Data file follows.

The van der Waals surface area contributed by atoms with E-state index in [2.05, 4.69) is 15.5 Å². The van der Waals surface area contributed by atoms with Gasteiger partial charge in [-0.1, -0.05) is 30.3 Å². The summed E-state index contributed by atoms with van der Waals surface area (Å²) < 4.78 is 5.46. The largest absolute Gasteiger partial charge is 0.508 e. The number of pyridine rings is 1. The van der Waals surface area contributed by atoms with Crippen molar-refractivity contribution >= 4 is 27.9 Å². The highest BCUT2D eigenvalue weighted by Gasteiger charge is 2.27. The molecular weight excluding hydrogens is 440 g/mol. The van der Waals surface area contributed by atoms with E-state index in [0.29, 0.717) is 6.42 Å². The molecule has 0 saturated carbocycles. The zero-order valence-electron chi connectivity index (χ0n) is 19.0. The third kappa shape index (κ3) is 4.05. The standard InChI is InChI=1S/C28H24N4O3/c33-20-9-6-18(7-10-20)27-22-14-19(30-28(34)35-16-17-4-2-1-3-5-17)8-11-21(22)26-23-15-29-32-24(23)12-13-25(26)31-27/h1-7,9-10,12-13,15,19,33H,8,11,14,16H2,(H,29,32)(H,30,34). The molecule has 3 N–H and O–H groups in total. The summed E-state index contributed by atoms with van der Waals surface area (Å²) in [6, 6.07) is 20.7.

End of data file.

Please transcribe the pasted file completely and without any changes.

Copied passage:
The van der Waals surface area contributed by atoms with E-state index in [2.05, 4.69) is 15.5 Å². The van der Waals surface area contributed by atoms with Gasteiger partial charge in [-0.1, -0.05) is 30.3 Å². The summed E-state index contributed by atoms with van der Waals surface area (Å²) < 4.78 is 5.46. The largest absolute Gasteiger partial charge is 0.508 e. The number of pyridine rings is 1. The van der Waals surface area contributed by atoms with Crippen molar-refractivity contribution >= 4 is 27.9 Å². The highest BCUT2D eigenvalue weighted by Gasteiger charge is 2.27. The molecular weight excluding hydrogens is 440 g/mol. The van der Waals surface area contributed by atoms with E-state index in [0.29, 0.717) is 6.42 Å². The molecule has 0 saturated carbocycles. The zero-order valence-electron chi connectivity index (χ0n) is 19.0. The third kappa shape index (κ3) is 4.05. The standard InChI is InChI=1S/C28H24N4O3/c33-20-9-6-18(7-10-20)27-22-14-19(30-28(34)35-16-17-4-2-1-3-5-17)8-11-21(22)26-23-15-29-32-24(23)12-13-25(26)31-27/h1-7,9-10,12-13,15,19,33H,8,11,14,16H2,(H,29,32)(H,30,34). The molecule has 3 N–H and O–H groups in total. The summed E-state index contributed by atoms with van der Waals surface area (Å²) in [6, 6.07) is 20.7.